Should Rome normalise relations with Cairo?
Since the murder of the Italian student Giulio Regeni in early 2016, apparently by Egyptian security forces, relations between the two countries have been tense. Now Italy plans to reinstate an ambassador in Cairo. Opinions are divided over whether this is a political necessity or a scandalous concession to Egypt.
More than just realpolitik
Avvenire defends Rome's decision:
“If we want to solve the Libyan crisis - to the extent that this is even possible today - we have to enter into a dialogue with Egypt. Because Cairo supports General Haftar [the adversary of the Libyan unity government], whose relationship with Italy is somewhat distorted. Dialogue with Haftar is the best way to control the anarchy in a country that supports the brutal and ruthless human trafficking with migrants. So is this mere realpolitik? Yes, if that meant giving up on the Regeni case. But if our public prosecutors are continuing their investigations as they are doing with (what seems to be) the increasing cooperation of local judicial authorities - then no.”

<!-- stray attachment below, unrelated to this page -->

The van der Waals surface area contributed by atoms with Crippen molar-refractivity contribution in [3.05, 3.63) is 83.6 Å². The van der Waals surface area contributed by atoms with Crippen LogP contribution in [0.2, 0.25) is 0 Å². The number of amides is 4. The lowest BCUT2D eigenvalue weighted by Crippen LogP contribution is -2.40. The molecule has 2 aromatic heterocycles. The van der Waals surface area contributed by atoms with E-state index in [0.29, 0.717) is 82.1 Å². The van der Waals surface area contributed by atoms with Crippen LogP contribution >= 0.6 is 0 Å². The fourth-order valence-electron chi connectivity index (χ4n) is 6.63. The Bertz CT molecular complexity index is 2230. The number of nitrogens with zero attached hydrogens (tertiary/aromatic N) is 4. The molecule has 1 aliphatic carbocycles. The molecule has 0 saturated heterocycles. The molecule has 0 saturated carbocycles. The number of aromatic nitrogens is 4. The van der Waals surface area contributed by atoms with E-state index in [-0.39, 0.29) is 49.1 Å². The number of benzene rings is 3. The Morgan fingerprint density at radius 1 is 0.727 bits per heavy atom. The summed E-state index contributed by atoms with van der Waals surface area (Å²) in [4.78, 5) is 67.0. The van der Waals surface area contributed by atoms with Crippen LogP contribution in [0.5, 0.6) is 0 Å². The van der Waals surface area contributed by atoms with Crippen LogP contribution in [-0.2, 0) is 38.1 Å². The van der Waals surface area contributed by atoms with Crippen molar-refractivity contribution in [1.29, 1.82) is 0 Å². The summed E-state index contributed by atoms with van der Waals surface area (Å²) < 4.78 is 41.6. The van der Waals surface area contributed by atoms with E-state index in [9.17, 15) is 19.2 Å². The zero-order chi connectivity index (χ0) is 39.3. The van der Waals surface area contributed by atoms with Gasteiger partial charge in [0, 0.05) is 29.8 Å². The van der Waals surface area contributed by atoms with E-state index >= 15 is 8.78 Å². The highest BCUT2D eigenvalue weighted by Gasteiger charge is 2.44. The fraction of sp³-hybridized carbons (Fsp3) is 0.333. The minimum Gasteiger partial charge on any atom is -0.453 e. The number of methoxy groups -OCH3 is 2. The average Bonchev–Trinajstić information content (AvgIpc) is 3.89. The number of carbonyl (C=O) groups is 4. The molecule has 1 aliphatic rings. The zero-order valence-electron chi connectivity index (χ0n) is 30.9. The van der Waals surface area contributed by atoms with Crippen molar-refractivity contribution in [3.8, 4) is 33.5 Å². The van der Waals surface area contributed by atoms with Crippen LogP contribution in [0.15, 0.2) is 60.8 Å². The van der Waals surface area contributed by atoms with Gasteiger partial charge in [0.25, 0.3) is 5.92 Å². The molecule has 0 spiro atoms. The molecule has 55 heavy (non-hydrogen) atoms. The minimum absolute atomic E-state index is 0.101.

Italy couldn't care less about human rights
Clearly human rights are not a priority for Italy here, writes an outraged Riccardo Noury, speaker of Amnesty International Italy, on his blog on Il Fatto Quotidiano:
“In the name of transparency the Gentiloni government should publicly clarify that the Italian embassy in Cairo is resuming its activities to defend national interests (Libya, oil, terrorism, tourism etc.). And should therefore add that defending human rights is not a national interest, even when it comes to the rights of an Italian citizen who was brutally murdered (not to mention the countless Egyptians who suffer the same fate every year). … The government in Cairo is duly expressing its gratitude. A sentiment that is echoed by plenty of people here in Italy too.”